I was allowed to drive my brother’s new car. I noticed that the headlights go with the steering movement at night and make a kind of "hole" in the high beams when someone comes oncoming, so that he is not blinded. How does it work?
Thank you for your question! Especially now that the days are much shorter and we drive in the morning and evening in the dark, we notice the importance of the headlights. too quickly a deer has jumped out of the dark shelter of the forest onto the road or a poorly equipped cyclist has been overlooked. If the high beam is switched on, oncoming traffic or traffic in front is dazzled. Nowadays, however, headlights are more than just forward-facing lamps. Roughly speaking, we can divide them into three "main systems":
high beam assistant
The high beam assistant uses a camera in the upper area of the windshield to detect vehicles ahead or coming from the opposite direction and automatically switches between high beam and low beam accordingly. This means that other road users are not dazzled
MDF (masked driving lights)
With masked permanent headlights, the lights remain in high beam mode and "mask out" the area in which a car ahead or oncoming cars are detected. This means that the high beam is not
off, but rather excludes the area of the other vehicle from the illumination and thus does not dazzle the driver. You can think of this as a light or shade tunnel. The camera in the upper part of the windshield reads information about objects and their distances. Based on this information, the inclination of the headlights will be adjusted vertically and horizontally so that these objects are not directly illuminated.
AFS (adaptive front light system)
The adaptive front light system is a bit more complex again. In simple terms, there are three modes:
- city mode from 15 km/h to 50 km/h
- Highway mode from 50 km/h to 110 km/h
- highway mode from 110 km/h
This distinction is intended to provide optimum illumination of the road in every driving situation.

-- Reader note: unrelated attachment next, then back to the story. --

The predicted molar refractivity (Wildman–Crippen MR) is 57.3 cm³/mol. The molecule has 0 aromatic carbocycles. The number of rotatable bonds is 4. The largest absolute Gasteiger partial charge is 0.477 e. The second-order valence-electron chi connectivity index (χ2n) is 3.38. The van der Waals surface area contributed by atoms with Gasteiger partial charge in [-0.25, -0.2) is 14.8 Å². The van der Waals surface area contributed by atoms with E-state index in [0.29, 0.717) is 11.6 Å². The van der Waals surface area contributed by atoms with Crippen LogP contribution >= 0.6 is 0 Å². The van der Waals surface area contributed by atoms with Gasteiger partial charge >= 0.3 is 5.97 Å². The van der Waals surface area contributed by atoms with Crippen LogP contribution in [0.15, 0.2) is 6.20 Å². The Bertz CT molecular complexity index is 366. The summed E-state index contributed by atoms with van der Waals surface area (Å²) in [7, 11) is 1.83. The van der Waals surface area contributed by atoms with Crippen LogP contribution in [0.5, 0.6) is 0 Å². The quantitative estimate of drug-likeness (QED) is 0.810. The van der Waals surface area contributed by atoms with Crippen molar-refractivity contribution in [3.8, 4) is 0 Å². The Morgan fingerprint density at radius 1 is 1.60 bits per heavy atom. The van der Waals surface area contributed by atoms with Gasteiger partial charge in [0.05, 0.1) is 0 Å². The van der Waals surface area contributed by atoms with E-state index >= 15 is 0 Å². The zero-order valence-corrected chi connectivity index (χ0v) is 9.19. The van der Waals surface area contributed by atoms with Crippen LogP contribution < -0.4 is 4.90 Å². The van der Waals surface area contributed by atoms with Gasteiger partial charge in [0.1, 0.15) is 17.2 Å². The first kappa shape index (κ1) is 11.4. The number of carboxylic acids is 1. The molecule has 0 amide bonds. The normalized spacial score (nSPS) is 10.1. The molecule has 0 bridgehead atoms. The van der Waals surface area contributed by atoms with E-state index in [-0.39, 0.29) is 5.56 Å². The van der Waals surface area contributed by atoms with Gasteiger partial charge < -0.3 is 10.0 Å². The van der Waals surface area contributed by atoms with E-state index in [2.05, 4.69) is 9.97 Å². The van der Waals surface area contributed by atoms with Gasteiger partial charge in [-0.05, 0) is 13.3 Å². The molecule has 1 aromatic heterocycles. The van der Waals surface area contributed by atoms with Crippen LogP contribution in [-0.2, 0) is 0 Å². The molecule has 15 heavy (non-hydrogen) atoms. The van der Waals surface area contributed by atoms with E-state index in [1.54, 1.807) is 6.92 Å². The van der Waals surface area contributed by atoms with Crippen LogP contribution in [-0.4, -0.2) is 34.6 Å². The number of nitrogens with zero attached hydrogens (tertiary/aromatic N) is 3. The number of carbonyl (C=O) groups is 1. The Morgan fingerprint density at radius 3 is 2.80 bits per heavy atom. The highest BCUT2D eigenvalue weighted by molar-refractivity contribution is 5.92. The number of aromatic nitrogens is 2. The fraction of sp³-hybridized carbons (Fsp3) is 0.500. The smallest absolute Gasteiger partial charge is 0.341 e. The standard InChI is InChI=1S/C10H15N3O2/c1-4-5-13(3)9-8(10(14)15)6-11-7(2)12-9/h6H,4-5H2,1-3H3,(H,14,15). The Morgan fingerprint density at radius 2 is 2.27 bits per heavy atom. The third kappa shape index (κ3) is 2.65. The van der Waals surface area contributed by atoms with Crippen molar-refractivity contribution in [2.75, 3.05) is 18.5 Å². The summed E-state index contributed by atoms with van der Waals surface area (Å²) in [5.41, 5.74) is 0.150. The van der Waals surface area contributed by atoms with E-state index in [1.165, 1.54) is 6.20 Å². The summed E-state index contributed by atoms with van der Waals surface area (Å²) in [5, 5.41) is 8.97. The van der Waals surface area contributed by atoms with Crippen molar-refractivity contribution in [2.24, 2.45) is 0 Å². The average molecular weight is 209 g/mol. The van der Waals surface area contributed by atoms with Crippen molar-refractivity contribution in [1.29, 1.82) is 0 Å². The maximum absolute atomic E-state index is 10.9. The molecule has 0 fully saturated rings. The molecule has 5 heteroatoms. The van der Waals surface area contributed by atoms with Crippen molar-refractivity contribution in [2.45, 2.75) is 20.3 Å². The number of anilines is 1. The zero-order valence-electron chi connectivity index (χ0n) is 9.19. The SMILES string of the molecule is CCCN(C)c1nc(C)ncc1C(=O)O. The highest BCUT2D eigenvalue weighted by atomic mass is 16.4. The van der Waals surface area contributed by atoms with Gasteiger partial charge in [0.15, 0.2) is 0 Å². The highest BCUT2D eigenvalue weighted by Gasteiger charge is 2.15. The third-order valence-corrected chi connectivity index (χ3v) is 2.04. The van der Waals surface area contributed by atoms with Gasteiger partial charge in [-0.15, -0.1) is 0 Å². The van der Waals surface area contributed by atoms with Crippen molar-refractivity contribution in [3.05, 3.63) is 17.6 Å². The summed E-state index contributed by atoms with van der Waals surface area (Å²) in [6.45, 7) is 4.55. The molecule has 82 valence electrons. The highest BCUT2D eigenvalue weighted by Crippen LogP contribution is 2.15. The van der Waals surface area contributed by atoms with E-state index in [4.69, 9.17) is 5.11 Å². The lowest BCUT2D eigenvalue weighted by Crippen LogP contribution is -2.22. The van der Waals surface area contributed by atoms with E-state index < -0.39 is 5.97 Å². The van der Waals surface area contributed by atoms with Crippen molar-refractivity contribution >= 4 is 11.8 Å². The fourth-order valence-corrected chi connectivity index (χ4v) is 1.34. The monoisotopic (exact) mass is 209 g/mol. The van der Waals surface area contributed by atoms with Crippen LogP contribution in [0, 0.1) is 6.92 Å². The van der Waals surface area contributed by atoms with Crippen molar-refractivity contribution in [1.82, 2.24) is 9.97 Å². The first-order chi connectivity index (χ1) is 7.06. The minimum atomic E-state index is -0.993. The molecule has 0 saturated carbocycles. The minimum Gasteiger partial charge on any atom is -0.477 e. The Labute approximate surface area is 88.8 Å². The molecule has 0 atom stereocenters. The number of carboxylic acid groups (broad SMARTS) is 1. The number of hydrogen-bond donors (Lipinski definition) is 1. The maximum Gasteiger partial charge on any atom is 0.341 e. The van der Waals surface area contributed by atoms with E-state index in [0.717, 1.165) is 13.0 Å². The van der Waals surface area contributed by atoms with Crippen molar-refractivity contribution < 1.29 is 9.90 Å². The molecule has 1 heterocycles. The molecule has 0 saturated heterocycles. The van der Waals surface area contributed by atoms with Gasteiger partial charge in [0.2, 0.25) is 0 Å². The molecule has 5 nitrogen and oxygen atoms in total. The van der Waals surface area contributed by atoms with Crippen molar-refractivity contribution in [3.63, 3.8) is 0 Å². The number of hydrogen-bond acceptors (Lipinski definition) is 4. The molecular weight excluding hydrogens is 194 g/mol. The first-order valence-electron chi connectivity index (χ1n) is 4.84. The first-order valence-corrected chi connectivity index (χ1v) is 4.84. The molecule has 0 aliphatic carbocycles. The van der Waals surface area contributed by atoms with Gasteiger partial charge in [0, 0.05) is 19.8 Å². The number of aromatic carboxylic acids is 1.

The road mode can be thought of as "normal" headlights that illuminate an area straight ahead. In city mode, the driver’s side is illuminated even more. The highway mode is basically an extension of the other two modes and provides better forward visibility.
These settings are achieved by means of a rotating roller between the light source and the lens. On the one hand, it has different contours everywhere, and on the other hand, it can move and rotate around its own axis within milliseconds.
1: city mode 2: highway mode 3: freeway mode
Here there is often additionally the curve light, which you also mentioned. This often consists of two parts:
Dynamic curve light
1: dynamic cornering light, 2: conventional dipped beam light
The low beam as well as the high beam is adjusted with the dynamic bend lighting analogous to the turned angle in
The curve swung. For this purpose, the headlight is built into a frame that can rotate vertically. The light distribution is thus directed to the area where the driver wants to go and thus the driver also recognizes early on how strong the curve is and also has the edge of the road better illuminated. The speed at which the headlights illuminate the curve adjusts to the driving speed.
Static curve light
1: static cornering lights, 2: conventional dipped headlights
The static cornering light is often switched on when the driver sets the blinker or drives through tight curves. This is done by the corresponding fog light per side or by an additional light source in the headlight. In return, this static cornering light is dimmed brighter analogous to the driving speed and thus illuminates narrower curves at low speeds or larger ones at higher speeds better.
I hope this sheds some light on the problem and wish you a safe and enjoyable ride!